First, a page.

An Interview with Ezra Miller
Published: Thursday, March 8, 2012
Updated: Saturday, March 10, 2012 14:03
"WE NEED TO TALK ABOUT KEVIN" was one of 2011's most underrated releases, and it finally makes its way to Boston this weekend. A dark, visceral, and undeniably funny character study about a mother (Tilda Swinton) who finds herself helpless against the domineering control of her sociopathic son, the film is a truly hallucinatory trip into the human psyche at it's weakest. Three actors play the titular Kevin over the course of the film, most memorably the startling, shocking Ezra Miller.
Miller, who plays Kevin as a high school student, gives a truly revelatory performance. He somehow mixes in tics established by the previous actor (himself only a toddler) while giving Kevin an uncontrollable sexual undercurrent that was obviously missing in the previous incarnation. It's a role that could truly drive an actor mad; forcing Miller to constantly feel nothing but hate and destruction. We were lucky enough to speak to him about the challenges of the role, his relationship with filmmaker Lynne Ramsay, and all things "KEVIN".
The Voice: What was it like finally seeing the final cut of the movie?
Ezra Miller: It had a devastating effect. I sort of collapsed. It was like a take-down – I was tackled by the film. I was sitting next to my mother – my real mother, that is – and this film, it's so beautifully composed, and it's so viscerally hard hitting. You combine those elements with the fact that I put all of my energy into creating this… as I watched it, it felt more tragic than anything else. It's strange to experience someone like that through your own face.
Watching yourself on the screen, it's a strange metaphysical interaction. And that in combination with how amazingly effective this film is, and my mother was weeping – I was literally speechless. I had a very hard time forming sentences, or even words, for like 30 minutes. It blew me away.
The Voice: Lynne Ramsay is a truly singular filmmaker, there's no one out there making films like her. What was it like working with her, adapting to her process?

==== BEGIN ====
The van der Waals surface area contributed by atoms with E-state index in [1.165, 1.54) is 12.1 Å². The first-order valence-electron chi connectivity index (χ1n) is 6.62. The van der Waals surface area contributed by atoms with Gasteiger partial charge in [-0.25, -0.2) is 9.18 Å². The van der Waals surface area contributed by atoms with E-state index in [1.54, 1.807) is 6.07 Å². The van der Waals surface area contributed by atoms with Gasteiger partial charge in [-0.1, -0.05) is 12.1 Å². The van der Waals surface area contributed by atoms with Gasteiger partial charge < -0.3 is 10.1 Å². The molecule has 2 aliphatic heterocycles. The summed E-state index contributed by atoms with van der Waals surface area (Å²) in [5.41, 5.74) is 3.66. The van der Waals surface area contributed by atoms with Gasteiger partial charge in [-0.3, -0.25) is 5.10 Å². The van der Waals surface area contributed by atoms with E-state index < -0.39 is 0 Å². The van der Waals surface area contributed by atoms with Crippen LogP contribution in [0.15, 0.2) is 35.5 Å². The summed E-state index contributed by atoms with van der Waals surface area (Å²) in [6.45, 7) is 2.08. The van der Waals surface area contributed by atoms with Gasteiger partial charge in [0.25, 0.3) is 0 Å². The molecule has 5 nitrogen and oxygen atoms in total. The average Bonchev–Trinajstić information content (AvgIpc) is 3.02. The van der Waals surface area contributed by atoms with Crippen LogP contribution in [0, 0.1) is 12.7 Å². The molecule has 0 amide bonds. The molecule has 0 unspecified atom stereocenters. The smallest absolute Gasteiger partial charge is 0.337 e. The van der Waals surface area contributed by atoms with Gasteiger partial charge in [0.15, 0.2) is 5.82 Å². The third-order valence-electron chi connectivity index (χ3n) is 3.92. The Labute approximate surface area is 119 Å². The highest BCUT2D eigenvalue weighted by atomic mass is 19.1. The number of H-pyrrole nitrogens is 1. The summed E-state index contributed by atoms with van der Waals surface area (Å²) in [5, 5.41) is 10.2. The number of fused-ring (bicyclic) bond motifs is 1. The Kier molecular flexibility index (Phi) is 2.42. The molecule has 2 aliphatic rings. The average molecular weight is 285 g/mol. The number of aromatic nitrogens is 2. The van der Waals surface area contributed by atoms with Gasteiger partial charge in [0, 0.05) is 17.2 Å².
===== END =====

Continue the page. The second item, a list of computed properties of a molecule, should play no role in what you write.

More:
Ezra: Lynne is someone who has a really, really deeply entrenched understanding of film. First and foremost, she is a practicing cinephile who understands all of her tools. With someone who has that immense knowledge, that understanding of craft… it's hard to find someone with that AND the reckless abandon that Lynne has.
She draws from a myriad of sources, she cultivates a complex and studied understanding of the story she's telling, and then when it comes time to shoot or work with the performer or to do anything else – when it comes time for "action!", she derives directly from her instincts. At times you'll see her waving her hands at the monitor as if she can move the camera with her mind.
The Voice: It seems that the film takes place from the point-of-view of Eva (Swinton), everything is dictated by her memory or by the way she sees things. How does that inform your performance?
Ezra: It's a funny thing. Essentially, until that last scene, I'm not actually playing a person in the omniscient sense. I'm playing a memory. Or like a dream-figure. And sometimes the way I would play Kevin as extreme, or polarized, was in the interest of perfecting her vantage point. And I think there were constant reminders of that reality in that every moment is played through the lens of found images that directly link back to Eva's mind in the film's so-called "present day". So it's a massive factor, and a constant… strange consideration.
The Voice: Lynne Ramsay is a known cinephile; was there anything she showed you to prepare you for such an intense role?
Ezra: Yeah, there were films that she suggested I watch, both in the interest of conveying tonalities and also certain building blocks of my character that she saw as being common to other characters. The first thing was every film Alan Clarke ever made – she wanted me to watch those. Those were immensely helpful, especially in terms of understanding her tone, not just performances. It's like knowing the width and length of the stage, as a theater performer.
And also, Terrence Malick's "BADLANDS". The character there has an expiration, that can certainly be compared to the expiration of Kevin. And also some Michael Haneke films. She would never tell me exactly why I was watching them… just "elements of the character".
The Voice: I know we're running out of time, but I saw you had a role in the upcoming adaptation of "PERKS OF BEING A WALLFLOWER". Is there anything you can tell us about that project, perhaps when it's coming out?
Ezra: I don't know exactly when it's coming out but it should be sometime this year. Making that film was absolute magic. When you get together a young cast, some of these amazing actors like Paul Rudd… all of these people from various parts of the acting world, and you put them in this hotel in Pittsburgh, and you give them an immense amount of trust in finding their individual characters and the collective friendship that is the driving force of the film… art came to reflect life and then life came to even the art back out. It was an incredible amount of fun. If the film even slightly echoes the amount of fun we had then it will be an amazing, amazing teen movie.
And a teen movie at it's greatest potential. Everybody who I was able to work with, and befriend through the making of that film, is someone I really value. It was an incredible privilege to work with all of them at once. So yeah, sometime this next year – I haven't seen it yet, but I have a feeling it's going to be something.
"WE NEED TO TALK ABOUT KEVIN" opens today at Kendall Square Cinema.